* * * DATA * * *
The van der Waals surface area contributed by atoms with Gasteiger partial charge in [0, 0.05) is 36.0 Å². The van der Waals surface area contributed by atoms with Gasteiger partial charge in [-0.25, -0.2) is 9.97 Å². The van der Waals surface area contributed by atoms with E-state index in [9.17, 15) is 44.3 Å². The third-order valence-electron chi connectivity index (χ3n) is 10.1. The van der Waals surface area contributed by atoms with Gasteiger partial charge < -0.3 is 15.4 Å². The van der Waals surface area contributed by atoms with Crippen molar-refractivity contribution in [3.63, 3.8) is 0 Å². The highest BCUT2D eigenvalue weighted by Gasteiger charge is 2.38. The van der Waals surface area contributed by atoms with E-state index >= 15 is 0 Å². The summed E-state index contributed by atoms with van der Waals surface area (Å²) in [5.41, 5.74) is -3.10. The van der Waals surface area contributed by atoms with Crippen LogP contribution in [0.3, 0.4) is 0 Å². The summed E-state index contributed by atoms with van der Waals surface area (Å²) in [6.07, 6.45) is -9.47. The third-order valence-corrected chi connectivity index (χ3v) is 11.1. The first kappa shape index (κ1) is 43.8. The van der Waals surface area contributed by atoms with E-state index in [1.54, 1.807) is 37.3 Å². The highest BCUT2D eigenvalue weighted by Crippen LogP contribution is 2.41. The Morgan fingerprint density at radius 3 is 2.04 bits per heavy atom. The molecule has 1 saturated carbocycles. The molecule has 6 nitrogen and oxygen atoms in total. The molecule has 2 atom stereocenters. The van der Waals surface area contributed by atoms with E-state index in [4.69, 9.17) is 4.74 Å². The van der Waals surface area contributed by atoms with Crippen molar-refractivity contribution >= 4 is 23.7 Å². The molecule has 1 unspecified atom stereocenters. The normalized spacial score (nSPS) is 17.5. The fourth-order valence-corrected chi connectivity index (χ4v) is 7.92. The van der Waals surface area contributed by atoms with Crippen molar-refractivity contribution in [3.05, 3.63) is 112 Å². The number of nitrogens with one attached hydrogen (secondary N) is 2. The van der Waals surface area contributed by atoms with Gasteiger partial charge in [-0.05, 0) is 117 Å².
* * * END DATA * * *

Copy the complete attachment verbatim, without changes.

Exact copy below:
The van der Waals surface area contributed by atoms with Gasteiger partial charge in [0, 0.05) is 36.0 Å². The van der Waals surface area contributed by atoms with Gasteiger partial charge in [-0.25, -0.2) is 9.97 Å². The van der Waals surface area contributed by atoms with E-state index in [9.17, 15) is 44.3 Å². The third-order valence-electron chi connectivity index (χ3n) is 10.1. The van der Waals surface area contributed by atoms with Gasteiger partial charge < -0.3 is 15.4 Å². The van der Waals surface area contributed by atoms with Crippen molar-refractivity contribution in [3.63, 3.8) is 0 Å². The highest BCUT2D eigenvalue weighted by Gasteiger charge is 2.38. The van der Waals surface area contributed by atoms with E-state index >= 15 is 0 Å². The summed E-state index contributed by atoms with van der Waals surface area (Å²) in [5.41, 5.74) is -3.10. The van der Waals surface area contributed by atoms with Crippen LogP contribution in [0.3, 0.4) is 0 Å². The summed E-state index contributed by atoms with van der Waals surface area (Å²) in [6.07, 6.45) is -9.47. The third-order valence-corrected chi connectivity index (χ3v) is 11.1. The first kappa shape index (κ1) is 43.8. The van der Waals surface area contributed by atoms with E-state index in [1.54, 1.807) is 37.3 Å². The highest BCUT2D eigenvalue weighted by Crippen LogP contribution is 2.41. The Morgan fingerprint density at radius 3 is 2.04 bits per heavy atom. The molecule has 1 saturated carbocycles. The molecule has 6 nitrogen and oxygen atoms in total. The molecule has 2 atom stereocenters. The van der Waals surface area contributed by atoms with E-state index in [4.69, 9.17) is 4.74 Å². The van der Waals surface area contributed by atoms with Crippen molar-refractivity contribution >= 4 is 23.7 Å². The molecule has 1 unspecified atom stereocenters. The normalized spacial score (nSPS) is 17.5. The fourth-order valence-corrected chi connectivity index (χ4v) is 7.92. The van der Waals surface area contributed by atoms with Crippen molar-refractivity contribution in [3.05, 3.63) is 112 Å². The number of nitrogens with one attached hydrogen (secondary N) is 2. The van der Waals surface area contributed by atoms with Gasteiger partial charge in [-0.05, 0) is 117 Å².